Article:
An appeals court late last month cleared the way for demolition to begin on the landmarked property after the D.C. Council — at the mayor’s behest — passed legislation requiring that the project “proceed expeditiously and without further delay.”
“The revitalization of McMillan is underway!” John Falcicchio, the deputy mayor for planning and economic development, crowed after the ruling in a tweet that included photos of what appeared to be demolition work at the fenced-off site.
The D.C. Court of Appeals decision prompted criticism from the project’s opponents, as well as a leading preservationist, who contend that the mayor and council, by enacting the law, influenced the court and allowed demolition to begin on a historic property without subjecting the developer to required scrutiny.
“While this may be legal, it certainly appears unethical,” Kirby Vining, an opponent who lives near the site, wrote in a letter to the council, demanding that it rescind the legislation.
Falcicchio, when asked, declined to respond to the criticism, citing an upcoming court hearing on whether the city issued the demolition permits properly. But Council Chairman Phil Mendelson (D), who supported the legislation to push the development forward, said it needs to progress after seven years of reviews and litigation that “is about stalling, obstructing, delaying the project.”
“Enough is enough,” he said in an interview. “We’re making a statement that going forward with this development is in the public interest.”
A debate over development
Bowser’s advocacy on behalf of McMillan is part of her campaign to encourage the building of 36,000 residential units citywide by 2025. She has touted the goal as necessary to expand the housing supply in a city where home prices have soared in recent years.
At the intersection of Michigan Avenue and North Capitol Street NW, McMillan once hosted the city’s main water filtration system, a network of 22 vast catacombs beneath acres of grass and 20 concrete silos that still exist on the property.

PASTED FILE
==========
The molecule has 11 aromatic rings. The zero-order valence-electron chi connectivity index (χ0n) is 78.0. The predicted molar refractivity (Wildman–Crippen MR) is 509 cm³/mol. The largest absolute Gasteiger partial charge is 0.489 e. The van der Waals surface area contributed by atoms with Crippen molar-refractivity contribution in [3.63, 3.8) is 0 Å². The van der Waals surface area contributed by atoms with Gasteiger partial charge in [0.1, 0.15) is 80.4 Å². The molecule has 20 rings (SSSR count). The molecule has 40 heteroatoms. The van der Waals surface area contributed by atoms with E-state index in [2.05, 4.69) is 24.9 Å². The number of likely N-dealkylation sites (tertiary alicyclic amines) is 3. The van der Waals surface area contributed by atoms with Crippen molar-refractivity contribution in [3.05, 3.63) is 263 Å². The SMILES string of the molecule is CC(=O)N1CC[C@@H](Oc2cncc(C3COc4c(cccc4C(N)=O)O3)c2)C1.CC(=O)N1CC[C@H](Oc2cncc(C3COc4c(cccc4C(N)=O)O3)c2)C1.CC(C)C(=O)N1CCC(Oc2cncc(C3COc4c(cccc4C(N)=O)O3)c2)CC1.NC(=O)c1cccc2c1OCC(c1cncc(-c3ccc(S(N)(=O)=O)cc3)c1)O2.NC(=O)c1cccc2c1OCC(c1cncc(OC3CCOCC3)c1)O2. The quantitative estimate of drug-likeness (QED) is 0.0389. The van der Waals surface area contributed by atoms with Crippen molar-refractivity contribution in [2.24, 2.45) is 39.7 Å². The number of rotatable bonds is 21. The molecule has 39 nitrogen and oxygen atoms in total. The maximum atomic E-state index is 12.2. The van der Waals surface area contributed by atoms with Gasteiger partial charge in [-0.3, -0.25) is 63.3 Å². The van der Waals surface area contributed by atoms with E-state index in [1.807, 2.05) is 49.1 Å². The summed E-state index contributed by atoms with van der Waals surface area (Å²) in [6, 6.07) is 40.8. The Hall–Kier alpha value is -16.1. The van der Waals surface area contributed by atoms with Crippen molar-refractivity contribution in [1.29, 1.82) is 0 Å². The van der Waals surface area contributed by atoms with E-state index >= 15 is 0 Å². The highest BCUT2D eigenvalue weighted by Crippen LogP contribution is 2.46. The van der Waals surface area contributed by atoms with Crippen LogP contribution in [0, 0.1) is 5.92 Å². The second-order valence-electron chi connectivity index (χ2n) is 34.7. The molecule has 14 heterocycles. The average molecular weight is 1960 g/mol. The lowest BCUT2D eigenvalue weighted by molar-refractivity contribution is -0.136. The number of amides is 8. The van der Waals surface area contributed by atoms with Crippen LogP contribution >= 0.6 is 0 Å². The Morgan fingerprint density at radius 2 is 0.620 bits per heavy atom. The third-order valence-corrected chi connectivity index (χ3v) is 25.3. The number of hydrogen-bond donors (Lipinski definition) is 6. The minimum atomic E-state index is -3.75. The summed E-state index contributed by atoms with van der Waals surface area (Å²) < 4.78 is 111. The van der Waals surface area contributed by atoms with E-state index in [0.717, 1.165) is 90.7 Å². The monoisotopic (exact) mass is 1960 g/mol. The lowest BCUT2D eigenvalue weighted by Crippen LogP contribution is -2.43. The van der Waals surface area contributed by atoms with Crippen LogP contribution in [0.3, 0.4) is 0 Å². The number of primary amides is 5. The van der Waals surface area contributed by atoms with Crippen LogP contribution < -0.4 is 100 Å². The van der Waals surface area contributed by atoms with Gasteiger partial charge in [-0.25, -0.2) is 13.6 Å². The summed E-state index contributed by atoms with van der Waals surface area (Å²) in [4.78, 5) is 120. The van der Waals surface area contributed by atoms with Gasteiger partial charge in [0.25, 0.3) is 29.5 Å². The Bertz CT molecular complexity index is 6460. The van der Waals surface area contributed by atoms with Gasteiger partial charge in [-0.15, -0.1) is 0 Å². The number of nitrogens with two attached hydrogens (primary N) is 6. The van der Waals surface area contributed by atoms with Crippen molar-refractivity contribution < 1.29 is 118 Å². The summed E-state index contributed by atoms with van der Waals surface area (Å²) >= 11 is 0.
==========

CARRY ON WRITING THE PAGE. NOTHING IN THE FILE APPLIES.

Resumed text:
The parcel, which has been referred to as McMillan Park, is at the center of a neighborhood largely defined by four hospitals, streets lined with rowhouses, the adjoining McMillan Reservoir and its sloping grounds designed by the son of the famed 19th-century landscape architect Frederick Law Olmsted.
Under the $720 million plan approved by the city, the development team — Jair Lynch, Trammell Crow and EYA — would build 655 residential units, including 134 subsidized apartments, offices, retail, and a supermarket. There would also be an eight-acre park and a 17,000-square-foot community center with an indoor pool.
Two grass-roots groups opposing the plan, Friends of McMillan Park and the Save McMillan Action Coalition, have long argued that the development would overwhelm the area with traffic and pollution, and would raise home prices and property taxes for neighbors already facing mounting economic pressures.
Since the council passed the McMillan bill, Friends of McMillan Park sent a mass email to thousands of the group’s supporters urging them to petition Congress, including Republicans who oversee D.C. legislation, to “reverse this monstrous law that is demolishing our park!”
The project’s opponents, including Chris Otten, an activist who has organized opposition to numerous development plans across the city, staged a protest on Monday outside Mendelson’s house that drew a dozen demonstrators.
“McMillan is another tool that will promote displacement,” said Lark Yasmin, 38, a tenants’ rights activist who joined the protest. “A lot of my neighbors and people I know have been pushed out of the city.”
But others, including D.C. Council member Kenyan R. McDuffie (D-Ward 5), whose district encompasses the McMillan site, view the project as delivering long-sought necessities to a neighborhood with no supermarket or restaurants.